In March 2020, Minakshi believed her journey to Canadian citizenship was drawing to a close, as Immigration, Refugees and Citizenship Canada set a date for her review.
Then the world changed before his eyes on March 11, exactly one week before his scheduled citizenship test, as the World Health Organization declared COVID-19 a pandemic.
The IRCC canceled all tests, including his, except for what it called a few “urgent” reviews, which were held virtually.
“We understood, we tried to cooperate,” Minakshi said.
But several months passed before the department resumed testing, putting them online at the end of November.
Backlog of tests increased during pandemic
Data obtained by TBEN News shows Minakshi is one of hundreds of thousands of people stuck in a waiting pattern.
In a series of internal IRCC emails, employees acknowledge that the backlog of permanent residents who are ready to take a citizenship test has grown from 87,000 people in March 2020 to 102,000 earlier this year.
The information also shows that 311,259 people were expected to go through the entire citizenship application process at the end of January.
Of those, 102,989 had been waiting between 13 and 18 months – and 865 for more than four years.
“One hundred and two thousand applicants is like the size of a mid-sized city in Canada,” said Ahsan Umar, head of an ad hoc advocacy group, Advocates for Citizenship Test.
The group filed the Freedom of Information request which revealed the service’s internal numbers and emails.
“We all understand the reasonable timeframe because of this whole situation we find ourselves in,” Umar said. “But when it comes to a lack of transparency and unreasonable delays, it causes a lot of deep heartache in itself.”
The cost of waiting
For Minakshi, who arrived in Canada 10 years ago and lives in London, Ontario, it has also made the job search problems worse.
She only has one first name, which is not uncommon in the part of India where she is from. She would like to start a career in real estate in Canada and get a last name. But to do so legally, she would first need to take her citizenship test.
Since 2018, she estimates she has paid up to $ 600 to renew her permanent resident card and Indian passport – and to have her fingerprints scanned three times to help with IRCC’s criminal background check, which is due be periodically redone during the processing of a citizenship application. .
Although she started her application for Canadian citizenship in 2018, Minakshi said she had not yet received a new invitation to a test and did not understand why it was her responsibility to pay for new ones. analyzes, since his actions did not cause the delay.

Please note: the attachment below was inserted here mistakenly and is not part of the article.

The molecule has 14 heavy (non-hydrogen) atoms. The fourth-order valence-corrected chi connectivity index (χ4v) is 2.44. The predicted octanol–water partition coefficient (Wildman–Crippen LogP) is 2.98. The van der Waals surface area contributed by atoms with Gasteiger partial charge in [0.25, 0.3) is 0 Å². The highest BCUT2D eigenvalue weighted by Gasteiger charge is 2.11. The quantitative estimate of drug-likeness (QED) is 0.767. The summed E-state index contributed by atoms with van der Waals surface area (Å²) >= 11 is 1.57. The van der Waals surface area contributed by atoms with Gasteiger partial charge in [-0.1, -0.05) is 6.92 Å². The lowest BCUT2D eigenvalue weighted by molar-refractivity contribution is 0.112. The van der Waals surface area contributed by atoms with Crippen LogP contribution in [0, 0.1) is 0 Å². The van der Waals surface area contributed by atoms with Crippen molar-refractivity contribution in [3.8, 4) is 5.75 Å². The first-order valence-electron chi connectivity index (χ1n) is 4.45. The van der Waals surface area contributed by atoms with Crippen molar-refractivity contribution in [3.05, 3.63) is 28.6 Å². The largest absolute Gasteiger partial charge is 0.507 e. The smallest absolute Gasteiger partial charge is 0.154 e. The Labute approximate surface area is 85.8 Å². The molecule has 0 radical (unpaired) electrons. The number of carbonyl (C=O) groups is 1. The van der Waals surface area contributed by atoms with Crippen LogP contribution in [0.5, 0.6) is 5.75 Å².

“Every morning, you know, instead of doing my regular job, I check my phone. Every day, have I still received the email? Do I have to prepare for my citizenship test? “
Ben Mansoura, another permanent resident of Toronto, managed to be among the first 5,000 applicants to receive an invitation to take an online test in December.
But the senior IT manager had to file a request for access to information about himself just to find out he was successful.
He is still waiting for the results regarding criminal history and linguistic admissibility, without indicating when they might arrive.
“The agents on the phone would be almost like, ‘Why are you calling us? “Mansoura said whenever he called the IRCC for up-to-date information.
In 2019, he was banned from voting in federal elections, and he fears he will not be able to vote again in the next election, expected later this year, if the delays continue indefinitely.
“I want to help improve this country,” said Mansoura, who arrived in Canada in 2012 from the Czech Republic. “I don’t feel welcome here, I feel like I’m not treated the same.”
More digital tests coming “ very soon ”: Minister
Some of IRCC’s internal emails in the 353-page document obtained by Ahsan Umar’s group date from before the online test was launched, with employees deciding what was called an “aggressive plan” to begin with. the pilot project with 5,000 invitations to tests by the end of 2020.
Immigration Minister Marco Mendicino was not available for an interview on the matter, but at a recent press conference he asked those still waiting to “keep the faith”.
“More digital tests and citizenship ceremonies await you very soon,” he said.
In a follow-up statement to TBEN News, the IRCC said it had sent out 65,893 invitations to online tests as of the end of April and that 43,697 people had completed their citizenship tests.
“Immigration officers have also had to scramble for this past year,” said Raj Sharma, a Calgary-based immigration lawyer.
Seeing the figures obtained by TBEN News, he said he expected the backlog to worsen due to the pandemic.
But Sharma said there was no explanation for the large number of people who have been waiting for so long.
“It seems clear that there were delays on some requests long before this pandemic, long before the excuse of this pandemic,” he said.
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“It looks like there are some promising signs of a coming spring,” Sharma said, referring to the online testing process which is going more smoothly now.
But this is hardly comforting for Minakshi: “If I receive the fourth fingerprint request next year, I will withdraw my file,” she said.